Rail transportation safety investigation R16W0004

Update: The TSB has completed this investigation. The report was published on 29 March 2017.

Table of contents

Main-track train derailmen

Canadian National Railway Company
Freight train M31331-07
Mile 13.45, Redditt Subdivision
Webster, Ontario

View final report

The occurrence

On , at 0802 Central Standard Time, Canadian National Railway Company freight train M31331 07 was proceeding westward on the Redditt Subdivision at about 46 mph when a train-initiated emergency brake application occurred at Mile 21.74, near Webster, Ontario. Subsequent inspection determined that a total of 26 cars (29 platforms) had derailed. The derailed cars included 6 Class 111 dangerous goods residue tank cars that had last contained diesel fuel (UN 1202). There were no injuries and no product was released.

Media Materials

News release


Broken wheel led to January 2016 derailment near Webster, Ontario
Read the news release

Investigation information

Map showing the location of the occurrence


Photo of Georgio Celere

Giorgio Celere joined the Transportation Safety Board of Canada (TSB) in January of 2015. Before joining the TSB, Mr. Celere was with Canadian Pacific (CP) Railway for 33 years. For the majority of his career he was in CP’s material engineering laboratory, where he obtained experience and formal education in material testing/inspection, welding, metallurgy and failure analysis. He also acquired an extensive background in mechanical and engineering operations, developed portions of CP’s Train Accident Cause-Finding Seminar and assisted in its delivery.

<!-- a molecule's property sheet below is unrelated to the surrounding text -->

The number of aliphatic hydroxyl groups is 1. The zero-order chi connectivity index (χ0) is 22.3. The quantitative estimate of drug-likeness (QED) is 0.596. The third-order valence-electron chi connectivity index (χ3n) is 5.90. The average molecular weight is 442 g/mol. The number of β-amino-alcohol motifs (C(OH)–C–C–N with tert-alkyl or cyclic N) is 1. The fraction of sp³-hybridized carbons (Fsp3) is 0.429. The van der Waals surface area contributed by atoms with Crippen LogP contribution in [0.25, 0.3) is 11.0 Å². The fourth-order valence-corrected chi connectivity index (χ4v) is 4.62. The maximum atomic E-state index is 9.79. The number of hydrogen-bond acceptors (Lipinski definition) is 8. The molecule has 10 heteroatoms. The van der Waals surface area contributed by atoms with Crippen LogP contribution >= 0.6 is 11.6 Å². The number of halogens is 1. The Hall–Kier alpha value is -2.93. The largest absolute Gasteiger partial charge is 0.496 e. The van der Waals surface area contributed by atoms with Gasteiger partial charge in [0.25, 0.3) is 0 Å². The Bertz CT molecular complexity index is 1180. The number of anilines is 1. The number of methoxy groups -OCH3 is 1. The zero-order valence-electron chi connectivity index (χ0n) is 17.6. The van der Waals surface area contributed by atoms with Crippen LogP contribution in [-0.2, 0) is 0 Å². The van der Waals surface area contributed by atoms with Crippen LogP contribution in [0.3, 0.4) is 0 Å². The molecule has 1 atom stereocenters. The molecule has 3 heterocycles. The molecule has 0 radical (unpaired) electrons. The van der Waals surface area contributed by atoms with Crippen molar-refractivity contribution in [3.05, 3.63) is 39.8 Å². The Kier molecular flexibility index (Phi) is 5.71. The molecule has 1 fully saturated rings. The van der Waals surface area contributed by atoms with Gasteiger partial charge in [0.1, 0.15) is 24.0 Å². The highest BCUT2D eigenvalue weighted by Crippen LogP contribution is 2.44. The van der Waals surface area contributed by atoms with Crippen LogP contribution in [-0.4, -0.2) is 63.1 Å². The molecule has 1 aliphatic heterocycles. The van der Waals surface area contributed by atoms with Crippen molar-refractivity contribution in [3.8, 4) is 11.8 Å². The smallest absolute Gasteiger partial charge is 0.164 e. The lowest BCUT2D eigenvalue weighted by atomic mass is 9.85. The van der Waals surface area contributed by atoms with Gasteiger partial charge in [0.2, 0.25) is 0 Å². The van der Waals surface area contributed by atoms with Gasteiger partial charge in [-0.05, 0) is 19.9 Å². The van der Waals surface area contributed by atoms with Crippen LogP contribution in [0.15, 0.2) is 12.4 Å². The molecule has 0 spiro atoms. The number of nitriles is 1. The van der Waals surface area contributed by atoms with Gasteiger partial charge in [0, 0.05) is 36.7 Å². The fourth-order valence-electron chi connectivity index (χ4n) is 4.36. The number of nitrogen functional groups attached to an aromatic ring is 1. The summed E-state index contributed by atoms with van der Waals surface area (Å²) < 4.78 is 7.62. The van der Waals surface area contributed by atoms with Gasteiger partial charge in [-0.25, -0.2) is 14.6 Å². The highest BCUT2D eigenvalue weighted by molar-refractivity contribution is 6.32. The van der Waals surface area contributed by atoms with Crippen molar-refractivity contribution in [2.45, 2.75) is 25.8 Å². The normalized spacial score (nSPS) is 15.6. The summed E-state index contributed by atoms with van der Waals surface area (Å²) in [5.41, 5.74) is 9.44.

Download high-resolution photos from the TSB Flickr page.

Class of investigation

This is a class 3 investigation. These investigations analyze a small number of safety issues, and may result in recommendations. Class 3 investigations are generally completed within 450 days. For more information, see the Policy on Occurrence Classification.

TSB investigation process

There are 3 phases to a TSB investigation

  1. Field phase: a team of investigators examines the occurrence site and wreckage, interviews witnesses and collects pertinent information.
  2. Examination and analysis phase: the TSB reviews pertinent records, tests components of the wreckage in the lab, determines the sequence of events and identifies safety deficiencies. When safety deficiencies are suspected or confirmed, the TSB advises the appropriate authority without waiting until publication of the final report.
  3. Report phase: a confidential draft report is approved by the Board and sent to persons and corporations who are directly concerned by the report. They then have the opportunity to dispute or correct information they believe to be incorrect. The Board considers all representations before approving the final report, which is subsequently released to the public.

For more information, see our Investigation process page.

The TSB is an independent agency that investigates air, marine, pipeline, and rail transportation occurrences. Its sole aim is the advancement of transportation safety. It is not the function of the Board to assign fault or determine civil or criminal liability.

Date modified: